University of Connecticut University of UC Title Fallback Connecticut

Duration

Last Updated:  January 3, 2014

The Incubation Program leases are generally offered for an initial three year period, although there may be exceptions in which companies are entered for a shorter period of time.  Lessee Companies are expected to strive to “graduate” during this period.

It is understood, however, that life science firms may require a minimum of five years to be successful, given the complexities of the regulatory hurdles they typically face.  As such, there is generally an understanding that Lessee Companies operating in this field will need a longer period of gestation within the Incubation Program. These types of companies can be allowed to remain within the Incubation Program for an additional two years, with a lease amendment/extension offered (based on Incubation Program Company Reviews) for each additional year beyond the initial three.

Graduation typically occurs when a Lessee Company is no longer appropriate for being in the incubator. This is frequently when the company has too many employees to be accommodated within the leased space and/or has acquired significant outside funding, allowing it to be independently successful.

When The Incubation Program Review Committee and the Incubation Program Director/designate determine that a Lessee Company is ready for graduation, this decision should be communicated to the Company in a way that acknowledges that this may be a major transition for its operations.  However, the Incubation Program Director/designate may use rental rates (see the policy on Rental Rates) and the Hold-Over Clause (Section 18 of the standard Incubation Program lease) to ensure that such moves occur in a timely fashion.

National Business Incubator Association (NBIA) incubators have a median of 30 months as the average length of time a start-up stays in the incubator, and about one-third of these incubators do not currently apply length-of-time restrictions.   The general standards for graduation among NBIA incubators suggest that exceeding the space available and achieving mutually-agreed milestones, such as revenue levels, staff size or composition, or market penetration are often more critical factors triggering graduation than simply the length of time the Lessee Company has been part of the incubator.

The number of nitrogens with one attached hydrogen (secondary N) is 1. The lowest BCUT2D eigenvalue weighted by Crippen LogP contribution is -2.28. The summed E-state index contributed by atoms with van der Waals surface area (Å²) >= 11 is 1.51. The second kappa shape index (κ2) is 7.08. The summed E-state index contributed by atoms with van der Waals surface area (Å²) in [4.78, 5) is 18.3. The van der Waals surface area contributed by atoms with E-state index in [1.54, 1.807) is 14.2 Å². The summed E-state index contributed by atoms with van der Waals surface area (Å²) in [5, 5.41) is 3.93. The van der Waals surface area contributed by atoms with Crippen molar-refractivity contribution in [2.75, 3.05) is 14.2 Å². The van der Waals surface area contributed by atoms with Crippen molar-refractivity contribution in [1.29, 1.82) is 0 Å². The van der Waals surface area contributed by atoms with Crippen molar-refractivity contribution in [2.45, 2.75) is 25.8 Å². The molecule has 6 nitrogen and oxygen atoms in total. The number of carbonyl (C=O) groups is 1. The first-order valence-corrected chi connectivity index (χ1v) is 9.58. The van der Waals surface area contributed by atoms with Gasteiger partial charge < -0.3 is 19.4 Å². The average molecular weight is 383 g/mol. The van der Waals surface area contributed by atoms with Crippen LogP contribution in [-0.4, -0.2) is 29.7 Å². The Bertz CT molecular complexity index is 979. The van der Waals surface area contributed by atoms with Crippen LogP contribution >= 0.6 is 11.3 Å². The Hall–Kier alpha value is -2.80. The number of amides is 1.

However  this policy on duration of stay in the UConn Incubation Program also takes into consideration the  availability (especially lack of) of space and allows for flexibility as to when companies can be accommodated (if there are vacancies) or  encouraged to graduate when demand exceeds capacity. The strength and value of the company’s relationship to UConn is also a factor for consideration.

In summation, the prospects and needs of the Lessee Company, the availability of space in the incubator versus demand, the University’s policy on time allowed in the Incubation Program, the strength of the Company’s University linkages and the company’s own record of compliance with Incubation Program processes and policies will be factors considered, when a company is asked to graduate from the Incubation Program at the end of its first three-year term.

If the Lessee Company is to graduate, then the Incubation Program Director/designate should strive to provide services to help the company identify a location, make necessary business operations/site improvements and to navigate the permit and related public processes.  It is advisable that outreach be made first to the town of Mansfield and neighboring towns before contacting other, more distant municipalities. The Incubation Program Director/designate should recruit advisors to be utilized for this purpose, and should contact local officials to ease this transition. The Incubation Program can also offer post-graduation services; however such assistance should be requested by the company well in advance of the move.